When Jessie moves into a flatshare at Maver Place, she’s finally found a decent place to live.
And when she’s befriended by fellow tenants Lauren and Sofie, she’s got great flatmates to share it with.
You think she’s safe. You think she can trust these people.
When you flatshare, how well do you really know the people that you’re living with?
You escape a bad relationship, put yourself back together and start a new life in a new town, in a new flat. Jessie finally felt her life was back on track but was it?
Slavin has written a pretty good psychological thriller and I definitely raced through the pages.
The mystery of the previous occupants of Jessie’s room, mysterious emails and phone messages definitely maintained my interest. Jessie’s flat mates were interesting especially Lauren who seemed just too good to be true, with her instant attachment to Jessie. As events became a little creepier you wondered if Lauren was the culprit, but then again it could have been her ex boyfriend or even one of the other flat mates. The list was endless which made the novel all the more intriguing, creepy and eventful.
Slavin see sawed back and forth, as she made the reader work hard. The differing voices of the characters gave you the story from all angles but also sent you down trails that led to nowhere, that made you rethink before you decided on alternative answers. I loved that she played with us and her characters before she finally unveiled the truth.
It was novel that certainly distracted during lockdown and I look forward to more form Jennifer Slavin.
I would like to thank Ebury for a copy of the Wrong Move to read and review and to Anne Cater of Random Things Tours for inviting My Bookish Blogspot to participate in the blogtour
About the author
Jennifer Savin (Author) Jennifer Savin is an award-winning journalist and currently Features Writer at Cosmopolitan. Jennifer has a particular passion for investigative journalism – something which has found her in all manner of situations, from going undercover to share a tiny bedroom with a stranger for 10 days while tackling the housing crisis, to going undercover to expose the ‘landloards’ offering vulnerable women free rent in exchange for sex. The Wrong Move is her debut novel.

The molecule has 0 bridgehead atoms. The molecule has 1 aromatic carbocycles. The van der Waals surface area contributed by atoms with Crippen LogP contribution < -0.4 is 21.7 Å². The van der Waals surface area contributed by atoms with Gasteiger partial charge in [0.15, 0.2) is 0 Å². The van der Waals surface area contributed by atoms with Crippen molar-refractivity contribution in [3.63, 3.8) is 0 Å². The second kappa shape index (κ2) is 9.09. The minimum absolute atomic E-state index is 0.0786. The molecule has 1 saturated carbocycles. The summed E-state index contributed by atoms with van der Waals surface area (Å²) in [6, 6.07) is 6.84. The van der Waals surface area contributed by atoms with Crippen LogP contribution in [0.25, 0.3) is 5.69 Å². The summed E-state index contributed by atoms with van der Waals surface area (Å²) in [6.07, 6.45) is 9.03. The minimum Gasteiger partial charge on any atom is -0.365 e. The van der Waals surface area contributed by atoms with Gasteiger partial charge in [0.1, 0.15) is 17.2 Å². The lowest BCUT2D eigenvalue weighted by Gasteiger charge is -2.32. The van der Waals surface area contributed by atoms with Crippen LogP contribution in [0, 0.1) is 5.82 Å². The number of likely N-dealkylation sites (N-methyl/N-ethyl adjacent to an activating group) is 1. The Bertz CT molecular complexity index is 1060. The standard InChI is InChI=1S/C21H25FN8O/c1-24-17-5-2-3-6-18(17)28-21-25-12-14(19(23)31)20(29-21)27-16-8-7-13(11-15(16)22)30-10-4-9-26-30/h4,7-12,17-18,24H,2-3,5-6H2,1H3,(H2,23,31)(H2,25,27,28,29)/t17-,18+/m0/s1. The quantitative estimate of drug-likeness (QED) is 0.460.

You can follow Jennifer on Twitter @JenniSavin and Instagram @savcity
Excalibur is missing, a killer is on the loose, and his career is on the line…
James has a nose for trouble. But that’s nothing new.
This time, things are different…
...his life is on the line.
James is the chief editor of a small newspaper. It’s hardly captivating work. He’s bored. But all of that is about to change.
Late one evening, he returns home to discover his long-time girlfriend and journalist, Valentine has left. Early the next morning, James fails to reallocate her assigned story. To avoid blank space in the culture section, and loosing his job, he decides to write the story on the local museums latest acquisition, Excalibur.
But, there’s one thing he didn’t count on…
.…Excalibur is missing, and a dead body is at the crime scene.
As his investigations commence, James unravels a tangled web of betrayal, kidnapping, and murder. But, his fact-finding hasn’t gone unrecognised. The wrong people have started to notice. And there will be consequences…dire consequences.
You’ll love this gripping cloak and dagger mystery because of the twists, turns, and ending you’ll never guess.
Something was missing but not the usual person as so often the case in crime novels. In this case the missing was a sword with connections to King Arthur. Worth millions, you just knew it’s disappearance would cause more than just a few issues.
Hay put newspaper editor James on the case, as he reeled from a painful breakup with girlfriend Valentine. It was nice to have a character who wasn’t afraid to show his emotions, instead of the usual brash hard nosed ones that so often litter everyday crime novels.
He may not have been the tough guy but he definitely had lots of tenacious determination to get to the bottom of the swords disappearance, and indeed the subsequent murder